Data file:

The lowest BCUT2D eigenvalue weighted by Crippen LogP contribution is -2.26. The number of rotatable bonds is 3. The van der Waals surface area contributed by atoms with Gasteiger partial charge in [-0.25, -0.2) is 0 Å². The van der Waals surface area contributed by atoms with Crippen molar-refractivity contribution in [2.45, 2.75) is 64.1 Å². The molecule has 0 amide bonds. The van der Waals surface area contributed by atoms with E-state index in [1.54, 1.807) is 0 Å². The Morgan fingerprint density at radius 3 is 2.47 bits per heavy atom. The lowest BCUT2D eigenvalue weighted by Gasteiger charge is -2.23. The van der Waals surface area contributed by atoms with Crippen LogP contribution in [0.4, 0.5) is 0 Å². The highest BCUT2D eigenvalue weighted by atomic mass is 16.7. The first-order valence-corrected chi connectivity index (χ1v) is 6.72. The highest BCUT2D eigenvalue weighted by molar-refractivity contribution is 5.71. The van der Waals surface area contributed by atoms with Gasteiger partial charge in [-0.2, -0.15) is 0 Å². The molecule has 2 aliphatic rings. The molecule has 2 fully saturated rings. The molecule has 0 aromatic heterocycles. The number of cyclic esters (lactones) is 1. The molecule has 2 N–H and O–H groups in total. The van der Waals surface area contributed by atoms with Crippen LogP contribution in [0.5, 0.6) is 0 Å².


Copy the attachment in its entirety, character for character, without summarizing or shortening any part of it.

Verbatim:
The lowest BCUT2D eigenvalue weighted by Crippen LogP contribution is -2.26. The number of rotatable bonds is 3. The van der Waals surface area contributed by atoms with Gasteiger partial charge in [-0.25, -0.2) is 0 Å². The van der Waals surface area contributed by atoms with Crippen molar-refractivity contribution in [2.45, 2.75) is 64.1 Å². The molecule has 0 amide bonds. The van der Waals surface area contributed by atoms with E-state index in [1.54, 1.807) is 0 Å². The Morgan fingerprint density at radius 3 is 2.47 bits per heavy atom. The lowest BCUT2D eigenvalue weighted by Gasteiger charge is -2.23. The van der Waals surface area contributed by atoms with Crippen LogP contribution in [0.4, 0.5) is 0 Å². The highest BCUT2D eigenvalue weighted by atomic mass is 16.7. The first-order valence-corrected chi connectivity index (χ1v) is 6.72. The highest BCUT2D eigenvalue weighted by molar-refractivity contribution is 5.71. The van der Waals surface area contributed by atoms with Gasteiger partial charge in [-0.2, -0.15) is 0 Å². The molecule has 2 aliphatic rings. The molecule has 2 fully saturated rings. The molecule has 0 aromatic heterocycles. The number of cyclic esters (lactones) is 1. The molecule has 2 N–H and O–H groups in total. The van der Waals surface area contributed by atoms with Crippen LogP contribution in [0.5, 0.6) is 0 Å².